Burnout in the Business Office: How AP Automation Can Help

It’s not uncommon for Accounts Payable (AP) pros to feel exhausted from time to time.

But prolonged periods of stress, pressure, and overwork can lead to something more serious: burnout.

Burnout can contribute to decreased productivity, job dissatisfaction, and even physical illness. Left unchecked, employee burnout can make it difficult for a business to scale its operations for growth.

This article provides strategies for preventing burnout in AP.

What is employee burnout?

If you are experiencing depleted energy, reduced efficiency, negative feelings, cynicism, or increased mental distance from your job, chances are that you are experiencing burnout and stress.

According to the World Health Organization (WHO), chronic stress is the biggest cause of burnout. 

Employee burnout isn’t new.  But increased demands on employees in the workplace and at home have pushed burnout to an all-time high, the American Psychological Association (APA) reports.

Nearly three out of five U.S. adult workers surveyed by the APA reported psychological harm from work-related stress. Everyone’s risk of burnout and stress is higher these days, APA warns.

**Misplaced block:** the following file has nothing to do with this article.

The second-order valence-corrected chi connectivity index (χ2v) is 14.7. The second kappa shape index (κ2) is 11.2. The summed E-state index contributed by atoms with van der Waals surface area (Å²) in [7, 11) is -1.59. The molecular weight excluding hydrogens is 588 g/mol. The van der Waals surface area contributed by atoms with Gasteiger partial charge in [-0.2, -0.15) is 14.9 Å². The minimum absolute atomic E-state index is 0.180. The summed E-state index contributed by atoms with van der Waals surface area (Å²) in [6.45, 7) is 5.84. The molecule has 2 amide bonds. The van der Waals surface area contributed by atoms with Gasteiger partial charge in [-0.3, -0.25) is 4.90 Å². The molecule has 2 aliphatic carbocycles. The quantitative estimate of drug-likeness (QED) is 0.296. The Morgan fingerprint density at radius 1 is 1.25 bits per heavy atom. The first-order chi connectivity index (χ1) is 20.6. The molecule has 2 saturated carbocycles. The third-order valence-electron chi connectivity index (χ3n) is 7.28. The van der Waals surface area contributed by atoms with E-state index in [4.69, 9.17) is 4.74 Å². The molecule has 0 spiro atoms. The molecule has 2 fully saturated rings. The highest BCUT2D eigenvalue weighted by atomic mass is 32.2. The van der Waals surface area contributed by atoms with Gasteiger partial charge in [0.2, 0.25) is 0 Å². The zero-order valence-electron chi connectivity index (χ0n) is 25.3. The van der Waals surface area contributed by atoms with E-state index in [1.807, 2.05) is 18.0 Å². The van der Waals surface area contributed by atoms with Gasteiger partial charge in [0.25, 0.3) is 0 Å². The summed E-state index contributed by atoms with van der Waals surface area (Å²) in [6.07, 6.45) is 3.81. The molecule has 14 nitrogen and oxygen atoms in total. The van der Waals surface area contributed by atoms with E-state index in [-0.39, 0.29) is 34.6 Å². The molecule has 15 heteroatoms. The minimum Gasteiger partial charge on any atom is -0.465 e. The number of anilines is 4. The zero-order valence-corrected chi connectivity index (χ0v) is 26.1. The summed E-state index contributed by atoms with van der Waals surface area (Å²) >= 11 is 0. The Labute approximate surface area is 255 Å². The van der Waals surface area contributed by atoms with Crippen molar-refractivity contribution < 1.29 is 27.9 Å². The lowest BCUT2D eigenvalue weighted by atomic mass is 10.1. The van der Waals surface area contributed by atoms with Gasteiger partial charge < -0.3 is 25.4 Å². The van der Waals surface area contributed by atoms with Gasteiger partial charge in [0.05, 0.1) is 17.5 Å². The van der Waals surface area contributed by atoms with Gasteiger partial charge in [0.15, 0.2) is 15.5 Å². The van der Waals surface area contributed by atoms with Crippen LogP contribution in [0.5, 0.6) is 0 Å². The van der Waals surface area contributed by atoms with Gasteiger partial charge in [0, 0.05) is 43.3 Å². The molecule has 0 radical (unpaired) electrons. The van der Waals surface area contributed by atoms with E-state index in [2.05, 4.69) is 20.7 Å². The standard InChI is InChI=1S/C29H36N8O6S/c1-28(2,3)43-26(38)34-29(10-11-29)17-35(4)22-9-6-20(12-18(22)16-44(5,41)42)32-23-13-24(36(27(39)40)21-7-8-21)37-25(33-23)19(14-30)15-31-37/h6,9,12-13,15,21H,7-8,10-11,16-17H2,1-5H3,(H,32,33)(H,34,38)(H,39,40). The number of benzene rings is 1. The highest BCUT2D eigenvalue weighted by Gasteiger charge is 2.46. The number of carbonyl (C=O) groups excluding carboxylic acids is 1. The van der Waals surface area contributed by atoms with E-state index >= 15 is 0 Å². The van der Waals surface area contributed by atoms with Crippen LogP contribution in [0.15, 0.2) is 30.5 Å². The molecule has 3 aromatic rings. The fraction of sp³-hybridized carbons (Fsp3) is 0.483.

AP professionals on the brink:

AP professionals are not immunue from burnout and stress.

More than 75% of AP teams are processing more invoices these days, the Institute of Finance and Management (IOFM) reports. Additionally, 50% of AP pros are working longer hours to handle the additional work. 13% of AP pros are working an additional two hours per day. The rest of AP teams are adding staff or automating to help with the increased workload. 

It’s no surprise that burnout would be a big risk for AP staff when you consider the long hours, unrelenting compliance rules, mundane tasks, and work-from-home stressors that they face.

AP pros spend most of their workday bogged down with mind-numbing manual tasks such as:

  • Manual data entry. AP pros waste lots of time manually keying (and re-keying) invoice data into spreadsheets and accounting software. According to IOFM, manual data entry is the task that AP practitioners would most like to eliminate from their workday. 
  • Fixing errors and mistakes. A single typo or transposed number can lead to big headaches downstream and result in more time wasted investigating and resolving the issue.
  • Chasing down approvals. Determining who must approve an invoice is time-consuming and error-prone. And AP pros must stay on top of purchasers to keep approvals moving.
  • Reconciliation. Manually reconciling invoices and bank accounts can be tedious.
  • Reporting. It’s not unusual for AP pros to spend hours pulling data from multiple sources to create spreadsheet reports for management and other stakeholders. With so much riding on budgets and cash forecasts, AP pros can feel tremendous pressure to get things right. 

Each of these tasks is stressful. Together, they can contribute to burnout among AP staff.

How to avoid burning out your staff: